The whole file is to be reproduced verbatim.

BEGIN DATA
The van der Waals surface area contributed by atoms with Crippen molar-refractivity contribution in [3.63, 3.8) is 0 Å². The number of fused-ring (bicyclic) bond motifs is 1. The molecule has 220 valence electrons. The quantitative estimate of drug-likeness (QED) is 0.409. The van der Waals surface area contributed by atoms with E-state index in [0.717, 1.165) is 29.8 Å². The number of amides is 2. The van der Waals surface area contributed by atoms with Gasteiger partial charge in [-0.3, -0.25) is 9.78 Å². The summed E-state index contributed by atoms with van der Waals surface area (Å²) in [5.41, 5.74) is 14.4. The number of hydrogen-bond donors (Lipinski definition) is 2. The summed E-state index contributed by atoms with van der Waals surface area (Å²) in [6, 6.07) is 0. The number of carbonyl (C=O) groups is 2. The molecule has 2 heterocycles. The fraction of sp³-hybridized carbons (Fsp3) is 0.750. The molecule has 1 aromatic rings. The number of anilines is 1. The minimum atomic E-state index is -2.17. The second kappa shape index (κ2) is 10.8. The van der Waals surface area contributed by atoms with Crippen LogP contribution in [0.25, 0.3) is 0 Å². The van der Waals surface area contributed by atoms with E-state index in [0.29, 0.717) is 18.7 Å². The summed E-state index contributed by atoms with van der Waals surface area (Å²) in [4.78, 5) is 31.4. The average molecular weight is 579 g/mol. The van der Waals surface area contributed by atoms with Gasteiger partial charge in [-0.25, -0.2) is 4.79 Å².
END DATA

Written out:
The van der Waals surface area contributed by atoms with Crippen molar-refractivity contribution in [3.63, 3.8) is 0 Å². The number of fused-ring (bicyclic) bond motifs is 1. The molecule has 220 valence electrons. The quantitative estimate of drug-likeness (QED) is 0.409. The van der Waals surface area contributed by atoms with E-state index in [0.717, 1.165) is 29.8 Å². The number of amides is 2. The van der Waals surface area contributed by atoms with Gasteiger partial charge in [-0.3, -0.25) is 9.78 Å². The summed E-state index contributed by atoms with van der Waals surface area (Å²) in [5.41, 5.74) is 14.4. The number of hydrogen-bond donors (Lipinski definition) is 2. The summed E-state index contributed by atoms with van der Waals surface area (Å²) in [6, 6.07) is 0. The number of carbonyl (C=O) groups is 2. The molecule has 2 heterocycles. The fraction of sp³-hybridized carbons (Fsp3) is 0.750. The molecule has 1 aromatic rings. The number of anilines is 1. The minimum atomic E-state index is -2.17. The second kappa shape index (κ2) is 10.8. The van der Waals surface area contributed by atoms with Crippen LogP contribution in [0.25, 0.3) is 0 Å². The van der Waals surface area contributed by atoms with E-state index in [0.29, 0.717) is 18.7 Å². The summed E-state index contributed by atoms with van der Waals surface area (Å²) in [4.78, 5) is 31.4. The average molecular weight is 579 g/mol. The van der Waals surface area contributed by atoms with Gasteiger partial charge in [-0.25, -0.2) is 4.79 Å².